High Court: Quarry firm granted permanent injunctions against landowner for interference



Mr Justice David Keane
Mr Justice David Keane

A firm that developed a quarry on lands in County Laois on the basis of an exclusive licence with the landowner has been granted permanent injunctions restraining the owner from interfering with their business.

The quarry firm and the landowner entered into the licensing agreement and planning permission was granted to the firm in 2009. However, the relationship between the parties broke down in 2011 and the landowner caused damage to the business by, inter alia, blocking access to the site.

Granting the permanent injunctions sought by the firm, Mr Justice David Keane did not accept that there was any innocent explanation for the landowner’s interference and that he was clearly in breach of the agreement between the parties.

The old quarry lands

In 2005, Mr James Sherlock agreed to allow Nutgrove Sand and Gravel Limited to develop and operate a limestone quarry on lands described as “the old quarry lands” at Kilmainham, County Laois. Mr Sherlock represented himself as the owner of those lands – confirming that was so in a letter that he wrote to Laois County Council in January 2006,

Nutgrove expended a significant sum of money in applying for planning permission for the development of a quarry there – however, it was only when planning permission was opposed by Mr Sherlock’s brother that Nutgrove became aware that “the old quarry lands” still formed part of the un-administered estate of Mr Sherlock’s deceased father, who had died intestate in 1972.

In January 2007, Nutgrove withdrew the application for planning permission, having incurred significant losses approximated at €135,000.

The lower field

In November 2007, Nutgrove entered into a further agreement with Mr Sherlock, whereby it obtained the exclusive right to quarry limestone rock on adjoining lands described as “the lower field”, directly owned by Mr Sherlock.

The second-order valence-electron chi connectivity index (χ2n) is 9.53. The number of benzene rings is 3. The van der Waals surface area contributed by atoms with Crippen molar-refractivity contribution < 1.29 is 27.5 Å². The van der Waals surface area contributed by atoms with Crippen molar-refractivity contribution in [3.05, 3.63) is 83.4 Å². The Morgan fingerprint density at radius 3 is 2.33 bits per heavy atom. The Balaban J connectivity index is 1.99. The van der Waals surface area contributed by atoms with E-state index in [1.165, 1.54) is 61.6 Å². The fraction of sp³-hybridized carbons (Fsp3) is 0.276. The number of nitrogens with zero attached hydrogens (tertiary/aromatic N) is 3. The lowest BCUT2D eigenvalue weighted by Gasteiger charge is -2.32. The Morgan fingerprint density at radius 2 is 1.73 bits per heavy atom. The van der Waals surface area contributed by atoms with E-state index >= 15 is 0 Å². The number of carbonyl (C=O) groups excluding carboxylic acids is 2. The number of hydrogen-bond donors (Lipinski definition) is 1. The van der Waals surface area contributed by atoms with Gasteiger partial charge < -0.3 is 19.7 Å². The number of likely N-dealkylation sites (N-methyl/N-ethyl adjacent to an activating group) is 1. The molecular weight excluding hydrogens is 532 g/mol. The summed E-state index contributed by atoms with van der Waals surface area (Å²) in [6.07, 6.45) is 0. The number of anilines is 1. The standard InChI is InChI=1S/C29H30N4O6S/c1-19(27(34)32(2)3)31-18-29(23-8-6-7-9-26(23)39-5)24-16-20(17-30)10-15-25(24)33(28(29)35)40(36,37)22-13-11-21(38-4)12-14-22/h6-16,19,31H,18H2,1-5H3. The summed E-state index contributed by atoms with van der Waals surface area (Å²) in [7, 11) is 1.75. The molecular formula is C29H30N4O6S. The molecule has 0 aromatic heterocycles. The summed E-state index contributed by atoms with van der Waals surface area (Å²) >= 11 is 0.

Nutgrove applied for planning permission, after agreeing with Mr Sherlock that it would, for the life of the quarry, or, if sooner, the duration of the planning permission:

  • Pay Mr Sherlock €20 per load of saleable limestone rock extracted from the quarry;
  • Give Mr Sherlock the right to extract stone and gravel from the quarry for his own personal use;
  • Make aggregate payments to Mr Sherlock in accordance with the agreement in the first week of every month.

Planning permission was granted in 2009, and the Court heard that Nutgrove spent over €150,000 in developing the quarry.

The Court heard that the “lower field” quarry agreement operated without apparent incident throughout 2009, 2010 and much of 2011, and that despite the economic crash, Nutgrove did reasonable business and made payments to Mr Sherlock amounting to €169,000 during that period.

From September 2011, relations between the parties began to deteriorate, and Mr Sherlock breached their agreement by interfering with the quarry and causing damage to Nutgrove’s business in the following ways:

  1. Knocking down a security barrier that Nutgrove had erected at the entrance to the quarry site;